Morning in Arizona

Morning in Arizona
Rainbows over Canyonlands - Dave Stoker

The Headline Animator

Tuesday, July 22, 2008

AmEx Misses: The Bear Trap Thickens

Monday evening American Express (AXP) reported a 37% drop in profits for the second quarter, the third consecutive quarter in which profits fell for the supreme credit card issuer. The second course at this summer’s secular bear market feast is now served. Enjoy.

The consensus of $.86 a share was missed – by a lot. The actual number was $.58 a share, a stunning $385 million dollars off, or $.28 cents a share. Furthermore, Bloomberg reported, Kenneth Chenault, Chief Executive Office said on yesterday’s conference call, American Express is “no longer tracking” a prior forecast of 4% and until the U.S. economy improves, the company will not meet longer term targets.

I believe this is significant because American Express exemplifies the best-of-breed of American credit card issuers. If defaults are rising in this luxurious consumer area, then any remaining doubters or non-believers of this crisis' intensity should perform a financial autopsy on one of America’s signature haute cove for the affluent for confirmation.

This secular bear market is moving slowly across the land, destroying all in its path. The insidious part about this grizzly is that it’s part of an even larger menace. We’re now in the throes of a global downturn of unknown dimensions and ramifications. As the federal government rashly insures $5 trillion dollars of mortgages and refusing to raise interest rates, hoping to achieve a soft landing, the rest of the world is hiking short–term rates, while in a knife fight with inflation, hoping to avoid economic ruin.

Our decision to focus on recession, which is a natural part of the business cycle, versus inflation, a more discretionary and destructive economic occurrence, is a less valuable target to annihilate. Fighting recession will make inflation worse. Will we have the strength, wherewithal, and resolve, in 2009 and 2010, to seriously fight hat-size inflation of 7% or 8%?

Fed Chairman Ben Bernanke testified before congress last Tuesday. In his opening remarks, the following passage is most salient and succinct:

“Moreover, the currently high level of inflation, if sustained, might lead the public to revise up its expectations for longer-term inflation. If that were to occur, and those revised expectations were to become embedded in the domestic wage- and price-setting process, we could see an unwelcome rise in actual inflation over the longer term. A critical responsibility of monetary policy makers is to prevent that process from taking hold.”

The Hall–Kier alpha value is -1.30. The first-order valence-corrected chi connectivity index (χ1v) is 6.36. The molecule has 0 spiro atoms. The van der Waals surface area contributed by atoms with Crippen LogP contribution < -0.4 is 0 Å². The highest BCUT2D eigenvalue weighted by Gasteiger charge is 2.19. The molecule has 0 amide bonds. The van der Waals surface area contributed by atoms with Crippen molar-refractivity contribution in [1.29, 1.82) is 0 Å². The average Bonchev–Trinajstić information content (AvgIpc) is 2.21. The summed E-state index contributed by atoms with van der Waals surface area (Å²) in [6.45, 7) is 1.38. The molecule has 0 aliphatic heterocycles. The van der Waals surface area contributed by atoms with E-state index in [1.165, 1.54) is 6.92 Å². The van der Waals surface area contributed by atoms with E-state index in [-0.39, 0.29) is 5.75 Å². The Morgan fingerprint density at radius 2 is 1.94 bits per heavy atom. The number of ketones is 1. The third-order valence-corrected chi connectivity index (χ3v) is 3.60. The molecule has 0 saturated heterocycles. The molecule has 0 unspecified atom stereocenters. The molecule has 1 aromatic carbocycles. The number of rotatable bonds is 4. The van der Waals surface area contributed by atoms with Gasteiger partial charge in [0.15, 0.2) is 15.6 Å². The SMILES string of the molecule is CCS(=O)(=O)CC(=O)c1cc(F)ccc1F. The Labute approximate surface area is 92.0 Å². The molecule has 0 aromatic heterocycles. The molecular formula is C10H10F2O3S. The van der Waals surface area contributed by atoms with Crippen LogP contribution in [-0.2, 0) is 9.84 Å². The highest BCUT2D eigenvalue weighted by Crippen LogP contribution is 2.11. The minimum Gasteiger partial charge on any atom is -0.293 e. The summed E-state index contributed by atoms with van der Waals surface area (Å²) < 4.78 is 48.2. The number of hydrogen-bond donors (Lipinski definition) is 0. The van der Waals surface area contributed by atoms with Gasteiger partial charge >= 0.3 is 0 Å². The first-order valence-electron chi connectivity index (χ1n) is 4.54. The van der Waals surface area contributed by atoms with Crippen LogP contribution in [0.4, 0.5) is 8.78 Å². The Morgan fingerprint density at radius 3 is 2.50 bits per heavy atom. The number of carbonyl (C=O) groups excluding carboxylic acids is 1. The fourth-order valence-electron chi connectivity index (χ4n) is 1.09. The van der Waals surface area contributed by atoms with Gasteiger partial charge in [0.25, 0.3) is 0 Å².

Bloomberg reported that a private survey conducted by the National Association of Business Economics found that more companies will increase prices and limit hiring because of surging raw material costs are reducing profits. Seventy-one percent of the companies responding stated last quarter their costs rose. That was up from 65% of companies reporting experiencing higher costs the previous three months.

Also, the Labor Department last week reported that wages, adjusted for inflation, were down 2.4 percent for the past 12 months ending in June. Wage inflation is the final crucial element missing from current economic data that guarantees full blown inflation. The total number of new jobs created year-to-date in this economy is a negative 600,000 plus, and rising.

The rationale behind the $1.2 trillion in tax cuts, approved by Congress in 2001 for the wealthy, was that they could invest those dollars wisely and create jobs for the economy. Now would be an excellent moment for the upper crust of society to wave their magic wand and produce 200,000 jobs each month.

Our anemic domestic growth rate of 0.6% in the 4th quarter 2007 and 1.0% in the 1st quarter of 2008 faces formidable challenges in the 3rd and 4th quarters of 2008. Economies in Europe, Asia, and Latin America are in the process of reexamining both their monetary and fiscal policies. Going forward, if they are successful in lowering their respective growth rates will exacerbate our weakening economic condition. Likewise, if trade subsides between partners, some of the inflation embedded in the costs of raw materials that’s exported in finished products, before it evaporates in due course, will remain here long enough adding to our higher inflation figures.The bears can’t wait until the third course is served. Bon appetite!

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